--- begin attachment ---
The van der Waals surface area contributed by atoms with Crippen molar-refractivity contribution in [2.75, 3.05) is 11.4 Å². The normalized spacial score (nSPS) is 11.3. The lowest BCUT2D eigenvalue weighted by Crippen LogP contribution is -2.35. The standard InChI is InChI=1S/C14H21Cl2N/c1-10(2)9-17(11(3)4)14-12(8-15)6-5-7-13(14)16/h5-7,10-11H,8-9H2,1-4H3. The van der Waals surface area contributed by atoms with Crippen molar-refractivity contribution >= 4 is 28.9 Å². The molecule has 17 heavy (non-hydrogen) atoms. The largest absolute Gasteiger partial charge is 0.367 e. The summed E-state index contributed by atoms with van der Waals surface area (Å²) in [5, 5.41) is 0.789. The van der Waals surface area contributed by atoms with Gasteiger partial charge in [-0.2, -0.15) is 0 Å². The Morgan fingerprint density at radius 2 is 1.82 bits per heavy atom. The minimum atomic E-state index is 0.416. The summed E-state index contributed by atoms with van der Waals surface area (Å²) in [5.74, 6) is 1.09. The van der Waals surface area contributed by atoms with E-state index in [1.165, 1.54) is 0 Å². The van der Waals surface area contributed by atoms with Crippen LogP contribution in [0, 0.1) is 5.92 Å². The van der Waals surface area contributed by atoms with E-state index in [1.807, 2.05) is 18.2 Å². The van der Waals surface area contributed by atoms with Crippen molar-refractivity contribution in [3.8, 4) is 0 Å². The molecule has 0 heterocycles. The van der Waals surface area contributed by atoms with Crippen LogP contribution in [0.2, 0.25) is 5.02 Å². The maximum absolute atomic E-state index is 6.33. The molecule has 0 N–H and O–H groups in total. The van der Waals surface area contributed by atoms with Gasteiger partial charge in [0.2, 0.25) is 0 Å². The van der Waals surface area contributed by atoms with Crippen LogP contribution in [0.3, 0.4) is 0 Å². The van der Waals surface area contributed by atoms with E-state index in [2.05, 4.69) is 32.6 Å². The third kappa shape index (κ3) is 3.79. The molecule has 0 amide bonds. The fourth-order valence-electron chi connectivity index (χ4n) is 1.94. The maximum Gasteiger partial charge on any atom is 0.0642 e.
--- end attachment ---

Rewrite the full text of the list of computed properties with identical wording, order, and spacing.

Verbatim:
The van der Waals surface area contributed by atoms with Crippen molar-refractivity contribution in [2.75, 3.05) is 11.4 Å². The normalized spacial score (nSPS) is 11.3. The lowest BCUT2D eigenvalue weighted by Crippen LogP contribution is -2.35. The standard InChI is InChI=1S/C14H21Cl2N/c1-10(2)9-17(11(3)4)14-12(8-15)6-5-7-13(14)16/h5-7,10-11H,8-9H2,1-4H3. The van der Waals surface area contributed by atoms with Crippen molar-refractivity contribution >= 4 is 28.9 Å². The molecule has 17 heavy (non-hydrogen) atoms. The largest absolute Gasteiger partial charge is 0.367 e. The summed E-state index contributed by atoms with van der Waals surface area (Å²) in [5, 5.41) is 0.789. The van der Waals surface area contributed by atoms with Gasteiger partial charge in [-0.2, -0.15) is 0 Å². The Morgan fingerprint density at radius 2 is 1.82 bits per heavy atom. The minimum atomic E-state index is 0.416. The summed E-state index contributed by atoms with van der Waals surface area (Å²) in [5.74, 6) is 1.09. The van der Waals surface area contributed by atoms with E-state index in [1.165, 1.54) is 0 Å². The van der Waals surface area contributed by atoms with Crippen LogP contribution in [0, 0.1) is 5.92 Å². The van der Waals surface area contributed by atoms with E-state index in [1.807, 2.05) is 18.2 Å². The van der Waals surface area contributed by atoms with Crippen molar-refractivity contribution in [3.8, 4) is 0 Å². The molecule has 0 heterocycles. The van der Waals surface area contributed by atoms with Crippen LogP contribution in [0.2, 0.25) is 5.02 Å². The maximum absolute atomic E-state index is 6.33. The molecule has 0 N–H and O–H groups in total. The van der Waals surface area contributed by atoms with Gasteiger partial charge in [0.2, 0.25) is 0 Å². The van der Waals surface area contributed by atoms with Crippen LogP contribution in [0.3, 0.4) is 0 Å². The van der Waals surface area contributed by atoms with E-state index in [2.05, 4.69) is 32.6 Å². The third kappa shape index (κ3) is 3.79. The molecule has 0 amide bonds. The fourth-order valence-electron chi connectivity index (χ4n) is 1.94. The maximum Gasteiger partial charge on any atom is 0.0642 e.